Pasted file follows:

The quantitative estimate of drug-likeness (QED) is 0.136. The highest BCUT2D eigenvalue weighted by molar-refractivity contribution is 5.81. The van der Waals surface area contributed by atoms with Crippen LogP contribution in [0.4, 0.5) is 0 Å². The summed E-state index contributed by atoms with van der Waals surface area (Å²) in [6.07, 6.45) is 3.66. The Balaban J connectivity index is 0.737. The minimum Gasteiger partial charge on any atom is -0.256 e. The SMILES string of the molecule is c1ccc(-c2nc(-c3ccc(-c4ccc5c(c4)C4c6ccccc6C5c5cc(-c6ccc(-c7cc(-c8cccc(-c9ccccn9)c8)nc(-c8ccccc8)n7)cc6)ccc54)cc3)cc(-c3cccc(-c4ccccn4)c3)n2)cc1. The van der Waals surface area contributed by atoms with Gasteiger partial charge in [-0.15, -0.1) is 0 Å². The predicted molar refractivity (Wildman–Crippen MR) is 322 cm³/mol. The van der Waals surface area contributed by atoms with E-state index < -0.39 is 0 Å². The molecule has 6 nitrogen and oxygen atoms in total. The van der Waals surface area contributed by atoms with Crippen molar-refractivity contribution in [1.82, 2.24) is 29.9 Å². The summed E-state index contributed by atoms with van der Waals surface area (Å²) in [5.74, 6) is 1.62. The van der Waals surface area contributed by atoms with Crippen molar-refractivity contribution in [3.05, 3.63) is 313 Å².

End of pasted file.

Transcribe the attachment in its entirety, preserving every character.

The quantitative estimate of drug-likeness (QED) is 0.136. The highest BCUT2D eigenvalue weighted by molar-refractivity contribution is 5.81. The van der Waals surface area contributed by atoms with Crippen LogP contribution in [0.4, 0.5) is 0 Å². The summed E-state index contributed by atoms with van der Waals surface area (Å²) in [6.07, 6.45) is 3.66. The Balaban J connectivity index is 0.737. The minimum Gasteiger partial charge on any atom is -0.256 e. The SMILES string of the molecule is c1ccc(-c2nc(-c3ccc(-c4ccc5c(c4)C4c6ccccc6C5c5cc(-c6ccc(-c7cc(-c8cccc(-c9ccccn9)c8)nc(-c8ccccc8)n7)cc6)ccc54)cc3)cc(-c3cccc(-c4ccccn4)c3)n2)cc1. The van der Waals surface area contributed by atoms with Gasteiger partial charge in [-0.15, -0.1) is 0 Å². The predicted molar refractivity (Wildman–Crippen MR) is 322 cm³/mol. The van der Waals surface area contributed by atoms with E-state index < -0.39 is 0 Å². The molecule has 6 nitrogen and oxygen atoms in total. The van der Waals surface area contributed by atoms with Crippen molar-refractivity contribution in [1.82, 2.24) is 29.9 Å². The summed E-state index contributed by atoms with van der Waals surface area (Å²) in [5.74, 6) is 1.62. The van der Waals surface area contributed by atoms with Crippen molar-refractivity contribution in [3.05, 3.63) is 313 Å².